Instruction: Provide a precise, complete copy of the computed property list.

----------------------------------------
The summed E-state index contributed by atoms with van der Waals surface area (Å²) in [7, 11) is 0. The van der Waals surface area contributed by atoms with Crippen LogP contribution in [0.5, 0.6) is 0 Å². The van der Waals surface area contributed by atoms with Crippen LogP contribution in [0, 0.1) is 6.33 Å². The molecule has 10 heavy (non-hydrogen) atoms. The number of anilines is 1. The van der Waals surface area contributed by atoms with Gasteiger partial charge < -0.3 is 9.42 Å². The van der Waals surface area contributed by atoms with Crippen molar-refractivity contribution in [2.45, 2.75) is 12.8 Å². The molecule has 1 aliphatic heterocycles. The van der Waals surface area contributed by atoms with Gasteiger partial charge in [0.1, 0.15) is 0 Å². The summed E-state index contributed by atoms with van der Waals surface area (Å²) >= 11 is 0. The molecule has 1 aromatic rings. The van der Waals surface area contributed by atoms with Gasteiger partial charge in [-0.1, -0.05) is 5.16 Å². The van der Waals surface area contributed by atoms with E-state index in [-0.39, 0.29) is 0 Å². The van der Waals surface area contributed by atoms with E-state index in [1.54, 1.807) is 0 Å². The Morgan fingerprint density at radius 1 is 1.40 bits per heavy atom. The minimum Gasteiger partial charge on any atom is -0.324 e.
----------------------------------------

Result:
The summed E-state index contributed by atoms with van der Waals surface area (Å²) in [7, 11) is 0. The van der Waals surface area contributed by atoms with Crippen LogP contribution in [0.5, 0.6) is 0 Å². The van der Waals surface area contributed by atoms with Crippen LogP contribution in [0, 0.1) is 6.33 Å². The molecule has 10 heavy (non-hydrogen) atoms. The number of anilines is 1. The van der Waals surface area contributed by atoms with Gasteiger partial charge < -0.3 is 9.42 Å². The van der Waals surface area contributed by atoms with Crippen molar-refractivity contribution in [2.45, 2.75) is 12.8 Å². The molecule has 1 aliphatic heterocycles. The van der Waals surface area contributed by atoms with Gasteiger partial charge in [0.1, 0.15) is 0 Å². The summed E-state index contributed by atoms with van der Waals surface area (Å²) >= 11 is 0. The molecule has 1 aromatic rings. The van der Waals surface area contributed by atoms with Gasteiger partial charge in [-0.1, -0.05) is 5.16 Å². The van der Waals surface area contributed by atoms with E-state index in [-0.39, 0.29) is 0 Å². The van der Waals surface area contributed by atoms with E-state index in [1.54, 1.807) is 0 Å². The Morgan fingerprint density at radius 1 is 1.40 bits per heavy atom. The minimum Gasteiger partial charge on any atom is -0.324 e.